Neuropsychological Assessment of Neuropsychiatric Disorders
It has been almost a decade since the First Edition of this book was published. While the authors have retained the same general structure-with the addition of a set of three chapters on psychosocial outcomes-virtually the entire book has been rewritten. There are two new chapters on the Iowa-Benton approach and on computers and memory in Part I. Part II has been expanded and reorganized. There are new chapters on Tourette's syndrome, acute and chronic hypoxemia, HIV infection, schizophrenia, and movement disorders. Part III is entirely new, and it focuses on life quality outcome in head injury and pulmonary disease. Considerably enlarged in size, this book will remain the basic reference on the neuropsychological aspects of diseases affecting brain and behavior.
- Hardback | 668 pages
- 182 x 254 x 36mm | 1,338.11g
- 24 Oct 1996
- Oxford University Press Inc
- New York, United States
- 2nd Revised edition
- halftones, line figures, tables
Back cover copy
The second edition has raised the high standard of its predecessor even further. While the editors have retained the same general structure - with the addition of a set of three chapters on psychosocial outcomes - virtually the entire book has been rewritten to reflect recent developments. Part 1 contains two new chapters on the Iowa-Benton approach and on cognitive screening methods. The original chapter on computers has been replaced with a more specialized chapter on computers and memory. Part II has been expanded and reorganized. There are new chapters on Tourette's syndrome, acute and chronic hypoxemia, HIV infection, schizophrenia, and Huntington's disease. The chapter on Parkinson's disease now incorporates a broader discussion of the disease and other movement disorders. Part III is entirely new, and it focuses on life quality outcome in head injury and pulmonary disease. Considerably enlarged, this book will remain the basic reference on the neuropsychological aspects of diseases affecting brain and behavior.
Table of contents
I. METHODS OF COMPREHENSIVE NEUROPSYCHOLOGICAL ASSESSMENT; 1. Theoretical, Methodological, and Validational Bases of the Halstead-Reitan Neuropsychological Test Battery; 2. The Analytical Approach to Neuropsychological Assessment; 3. The Boston Process Approach to Neuropsychological Assessment; 4. The Iowa-Benton School of Neuropsychological Assessment; 5. Computers and Memory; 6. Cognitive Screening Methods: Structured Mental Status Measures-Validity and Reliability; II. NEUROPSYCHIATRIC DISORDERS; 7. Demographic Influences on Neuropsychological Test Performance; 8. The Neuropsychology of Dementia; 9. Cogntive Impairment and Major Depression: Beyond the Pseudodementia Syndrome; 10. The Neuropsychiatry and Neuropsychology of Gilles de la Tourette's Syndrome; 11. The Neuropsychology of Memory Dysfunction and Its Assessment; 12. Neuropsychological Aspects of Epilepsy; 13. Neuropsychological Aspects of Parkinson's Disease and Parkinsonism; 14. Neuropsychological Aspects of Huntington's Disease; 15. The Effects of Cerebral Vascular Disease on Neuropsychological Functioning; 16. The Neuropsychological Correlates of Acute and Chronic Hypoxemia; 17. Neuropsychological Findings in HIV Infection and AIDS; 18. Neurobehavioral Correlates of Alcoholism; 19. Neuropsychological Correlates of Drug Abuse; 20. Neuropsychological Aspects of Schizophrenia; III. PSYCHOSOCIAL CONSEQUENCES OF NEUROPSYCHOLOGICAL IMPAIRMENT; 21. Mild Traumatic Brain Injury: Beyond Cognitive Assessment; 22. Life Quality Outcome in Head Injury; 23. The Relationship of Neuropsychological Functioning to Health-Related Quality of Life in Systemic Medical Disease: The Example of Chronic Obstructive Pulmonary Disease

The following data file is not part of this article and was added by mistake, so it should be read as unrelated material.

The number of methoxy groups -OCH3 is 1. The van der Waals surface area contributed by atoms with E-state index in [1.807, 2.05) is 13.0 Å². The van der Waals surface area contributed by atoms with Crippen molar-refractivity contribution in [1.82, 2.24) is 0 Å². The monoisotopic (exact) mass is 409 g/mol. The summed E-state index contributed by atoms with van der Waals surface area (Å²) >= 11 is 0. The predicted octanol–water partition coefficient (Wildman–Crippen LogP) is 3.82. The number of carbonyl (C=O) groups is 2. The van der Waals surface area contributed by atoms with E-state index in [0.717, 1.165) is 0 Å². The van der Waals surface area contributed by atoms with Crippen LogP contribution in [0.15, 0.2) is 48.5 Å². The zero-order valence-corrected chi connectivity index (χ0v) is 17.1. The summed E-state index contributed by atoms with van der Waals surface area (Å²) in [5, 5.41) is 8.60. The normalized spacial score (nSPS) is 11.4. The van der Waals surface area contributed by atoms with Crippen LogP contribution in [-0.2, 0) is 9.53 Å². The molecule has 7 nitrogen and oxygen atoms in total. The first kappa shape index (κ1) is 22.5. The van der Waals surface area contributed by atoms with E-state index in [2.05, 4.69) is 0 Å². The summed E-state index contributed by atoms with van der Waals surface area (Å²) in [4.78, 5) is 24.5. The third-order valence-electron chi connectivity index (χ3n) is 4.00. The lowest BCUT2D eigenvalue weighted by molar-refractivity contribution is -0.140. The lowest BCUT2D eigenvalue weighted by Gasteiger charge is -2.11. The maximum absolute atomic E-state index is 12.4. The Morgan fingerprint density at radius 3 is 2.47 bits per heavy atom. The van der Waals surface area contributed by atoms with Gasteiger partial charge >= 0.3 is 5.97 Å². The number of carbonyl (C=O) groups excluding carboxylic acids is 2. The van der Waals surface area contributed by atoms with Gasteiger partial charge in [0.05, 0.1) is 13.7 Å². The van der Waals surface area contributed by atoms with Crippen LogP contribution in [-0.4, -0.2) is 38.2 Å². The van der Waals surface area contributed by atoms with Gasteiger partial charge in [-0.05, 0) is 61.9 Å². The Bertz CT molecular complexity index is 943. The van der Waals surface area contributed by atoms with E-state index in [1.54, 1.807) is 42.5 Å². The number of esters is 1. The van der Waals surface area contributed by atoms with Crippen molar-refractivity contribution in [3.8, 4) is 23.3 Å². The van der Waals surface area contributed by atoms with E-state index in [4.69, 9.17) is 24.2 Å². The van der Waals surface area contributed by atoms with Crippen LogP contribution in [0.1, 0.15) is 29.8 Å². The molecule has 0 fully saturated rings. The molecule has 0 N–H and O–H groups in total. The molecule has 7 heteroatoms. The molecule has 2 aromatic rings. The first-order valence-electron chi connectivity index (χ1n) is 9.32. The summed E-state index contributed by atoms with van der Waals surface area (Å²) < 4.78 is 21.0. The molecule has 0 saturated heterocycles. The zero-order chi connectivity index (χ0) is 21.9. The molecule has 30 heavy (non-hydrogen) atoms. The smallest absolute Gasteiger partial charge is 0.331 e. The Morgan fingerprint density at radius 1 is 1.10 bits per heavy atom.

About Kenneth M. Adams
Igor Grant, M.D., F.R.C.P., is Professor of Psychiatry at the University of California at San Diego, and Assistant Chief of Psychiatry, San Diego Veterans Administration Medical Center. Kenneth M. Adams, Ph.D., A.B.P.P., is Professor of Psychology at the University of Michigan at Ann Arbor, and Chief, Psychology Service, Veterans Administration Medical Center, Ann Arbor.